You may ask why I, a proud heathen liberal, would read a book written by a man such as this. The answer is that I am a student of philosophy and politics, and as such, I both want and need to understand the opinions of other that are extremely different from my own. I started this project last summer by reading Corey Robin’s The Reactionary Mind, which wasn’t a great overview, but at least provided some basic background on the evolution of conservative thought. I think that Robin mentions Weaver in one of his essays; in any event, Weaver was referenced somewhere in something that I read, and this book is considered a pretty foundational text in conservative thought.

Weaver wrote Ideas Have Consequences in 1948, immediately following World War II. His general gist is that the empiricists and materialists are wrong, their theories have overtaken the world, and they have created a rotting society full of terrible people who don’t understand the value of hard work, don’t talk to their neighbors, and are obsessed with equality to the point of societal ruin. If this sounds familiar, you have probably watched a Donald Trump stump speech lately.

Weaver runs through the particulars of this decay by analyzing different contributors to this terrible new society: the media, science and technology, semantics, the advent of socialism and communism, the denial of religion and metaphysics. The denial of metaphysics and the focus on the empirical world mean that there is no ethics and resulting good and evil, which makes life a free for all.

There are plenty of eyeroll-inducing, Trumpeseque moments in this book. Weaver has a whole chapter on how our language is being overtaken by what we would now call political correctness:

People . . . are so frightened over the existence of prejudice that they are at war with simple predication. The semanticists see in every epithet a prejudice.

My personal favorite, though, was the passage toward the end of the book about how the women’s rights movement has actually been bad for women because big strong men aren’t in charge anymore and:

No longer protected, the woman now has her career, in which she makes a drab pilgrimage from two-room apartment to job to divorce court.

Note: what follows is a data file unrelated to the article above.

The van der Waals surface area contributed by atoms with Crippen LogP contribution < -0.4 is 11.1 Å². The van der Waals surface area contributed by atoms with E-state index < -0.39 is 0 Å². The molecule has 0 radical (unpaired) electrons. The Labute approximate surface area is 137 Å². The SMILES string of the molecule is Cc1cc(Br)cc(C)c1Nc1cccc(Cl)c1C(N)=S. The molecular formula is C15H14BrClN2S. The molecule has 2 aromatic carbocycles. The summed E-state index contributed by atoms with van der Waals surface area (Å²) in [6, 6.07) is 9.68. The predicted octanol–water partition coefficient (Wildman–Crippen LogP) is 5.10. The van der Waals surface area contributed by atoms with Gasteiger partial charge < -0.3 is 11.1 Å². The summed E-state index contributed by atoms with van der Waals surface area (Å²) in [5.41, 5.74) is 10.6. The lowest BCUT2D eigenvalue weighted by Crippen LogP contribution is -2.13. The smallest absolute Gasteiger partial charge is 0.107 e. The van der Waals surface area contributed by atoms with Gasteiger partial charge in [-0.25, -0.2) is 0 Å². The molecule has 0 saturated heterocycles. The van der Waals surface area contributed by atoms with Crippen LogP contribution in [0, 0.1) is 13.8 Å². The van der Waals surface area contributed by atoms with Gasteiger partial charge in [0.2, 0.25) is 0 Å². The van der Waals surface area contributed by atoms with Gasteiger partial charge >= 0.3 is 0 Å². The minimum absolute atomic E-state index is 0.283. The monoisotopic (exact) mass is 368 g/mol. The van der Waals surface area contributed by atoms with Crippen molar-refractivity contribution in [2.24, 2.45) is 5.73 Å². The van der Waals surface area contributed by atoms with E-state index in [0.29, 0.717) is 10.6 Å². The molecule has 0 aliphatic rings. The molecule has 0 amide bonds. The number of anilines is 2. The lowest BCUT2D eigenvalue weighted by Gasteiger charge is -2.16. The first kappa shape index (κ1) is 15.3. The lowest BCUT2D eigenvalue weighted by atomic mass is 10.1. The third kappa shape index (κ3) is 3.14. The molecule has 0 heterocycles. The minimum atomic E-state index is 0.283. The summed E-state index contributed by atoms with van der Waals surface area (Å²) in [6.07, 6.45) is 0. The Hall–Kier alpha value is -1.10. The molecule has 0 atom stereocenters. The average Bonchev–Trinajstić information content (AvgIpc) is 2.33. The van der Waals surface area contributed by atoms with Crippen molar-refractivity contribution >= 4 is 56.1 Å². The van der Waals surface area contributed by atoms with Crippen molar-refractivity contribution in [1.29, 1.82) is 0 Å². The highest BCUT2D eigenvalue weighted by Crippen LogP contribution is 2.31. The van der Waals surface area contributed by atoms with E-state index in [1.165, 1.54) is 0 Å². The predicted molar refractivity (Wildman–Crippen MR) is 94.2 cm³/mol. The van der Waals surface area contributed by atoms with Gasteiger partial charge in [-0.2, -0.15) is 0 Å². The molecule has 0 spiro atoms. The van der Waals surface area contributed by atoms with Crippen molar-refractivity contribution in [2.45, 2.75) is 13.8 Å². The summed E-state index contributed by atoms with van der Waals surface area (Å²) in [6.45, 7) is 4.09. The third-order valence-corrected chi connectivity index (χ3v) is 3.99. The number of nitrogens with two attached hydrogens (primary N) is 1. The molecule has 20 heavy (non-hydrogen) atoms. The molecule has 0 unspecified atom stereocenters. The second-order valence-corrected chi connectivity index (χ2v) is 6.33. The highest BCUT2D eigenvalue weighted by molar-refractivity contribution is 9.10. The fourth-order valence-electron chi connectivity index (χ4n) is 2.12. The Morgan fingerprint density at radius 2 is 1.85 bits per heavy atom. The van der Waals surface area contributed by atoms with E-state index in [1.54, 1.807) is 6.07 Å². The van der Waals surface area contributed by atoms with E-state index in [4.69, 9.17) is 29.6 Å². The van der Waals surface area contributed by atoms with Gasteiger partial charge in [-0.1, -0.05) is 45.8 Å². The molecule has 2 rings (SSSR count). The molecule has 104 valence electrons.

The whole passage is full of scoff-worthy stuff at first read, but it’s ultimately terrifyingly prescient of the current conservative platform. The whole pulling-yourself-up-by-your-bootstraps and love affair with the natural sorting order provided by capitalism is pure Weaver:

No society is healthful which tells its members to take no thought of the morrow because the state underwrites their future.

For Weaver, there is no such thing as social and economic equality, so why bother?

What surprised me, though, is that I actually did agree with Weaver sometimes. Not on his thoughts about the ills of society or of how to fix them, but some of his thoughts on what is harming American life were way ahead of his time. He denounces “the great stereopticon” of newspapers, radio, and movies, which tells us what to think and how to live – he basically predicted the mass sameness of the 1950s and early 1960s. (Also, he would have hated the Internet.) And he bemoans the loss of liberal arts education in favor of specialization, saying that we’re not teaching our children how to think and reflect, which is still true today.

As we move toward the 2016 election, I plan to read more political philosophy, including more books from the conservative canon. Ideas Have Consequences provides a lot of insight into the conservative mind and how little it has changed in almost 70 years.

Five books in 2016

Finished my fifth book of 2016 on a ride through the Pennsylvania mountains last night. So far in 2016:

Currently reading:

  • The Problems of Philosophy – Bertrand Russell
  • An Enquiry Concerning Human Understanding – David Hume
  • The Complete Stories – Clarice Lispector

As always, updates on Goodreads here.